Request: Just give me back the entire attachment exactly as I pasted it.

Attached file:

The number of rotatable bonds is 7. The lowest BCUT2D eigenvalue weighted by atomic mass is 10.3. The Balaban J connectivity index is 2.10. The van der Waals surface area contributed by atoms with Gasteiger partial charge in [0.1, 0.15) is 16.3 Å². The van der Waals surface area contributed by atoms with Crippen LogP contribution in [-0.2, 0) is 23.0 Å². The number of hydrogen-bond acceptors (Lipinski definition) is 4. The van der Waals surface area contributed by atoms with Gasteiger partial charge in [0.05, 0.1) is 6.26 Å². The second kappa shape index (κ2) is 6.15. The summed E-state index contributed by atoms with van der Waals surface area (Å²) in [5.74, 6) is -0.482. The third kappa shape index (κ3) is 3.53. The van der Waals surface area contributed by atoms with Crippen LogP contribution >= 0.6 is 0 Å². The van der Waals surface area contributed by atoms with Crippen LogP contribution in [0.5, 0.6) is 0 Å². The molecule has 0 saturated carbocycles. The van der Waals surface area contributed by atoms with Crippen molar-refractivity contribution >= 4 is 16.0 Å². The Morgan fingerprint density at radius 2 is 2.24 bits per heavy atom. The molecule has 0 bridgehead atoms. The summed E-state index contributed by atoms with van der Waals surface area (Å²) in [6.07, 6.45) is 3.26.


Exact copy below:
The number of rotatable bonds is 7. The lowest BCUT2D eigenvalue weighted by atomic mass is 10.3. The Balaban J connectivity index is 2.10. The van der Waals surface area contributed by atoms with Gasteiger partial charge in [0.1, 0.15) is 16.3 Å². The van der Waals surface area contributed by atoms with Crippen LogP contribution in [-0.2, 0) is 23.0 Å². The number of hydrogen-bond acceptors (Lipinski definition) is 4. The van der Waals surface area contributed by atoms with Gasteiger partial charge in [0.05, 0.1) is 6.26 Å². The second kappa shape index (κ2) is 6.15. The summed E-state index contributed by atoms with van der Waals surface area (Å²) in [5.74, 6) is -0.482. The third kappa shape index (κ3) is 3.53. The van der Waals surface area contributed by atoms with Crippen LogP contribution >= 0.6 is 0 Å². The van der Waals surface area contributed by atoms with Crippen LogP contribution in [0.5, 0.6) is 0 Å². The molecule has 0 saturated carbocycles. The van der Waals surface area contributed by atoms with Crippen molar-refractivity contribution >= 4 is 16.0 Å². The Morgan fingerprint density at radius 2 is 2.24 bits per heavy atom. The molecule has 0 bridgehead atoms. The summed E-state index contributed by atoms with van der Waals surface area (Å²) in [6.07, 6.45) is 3.26.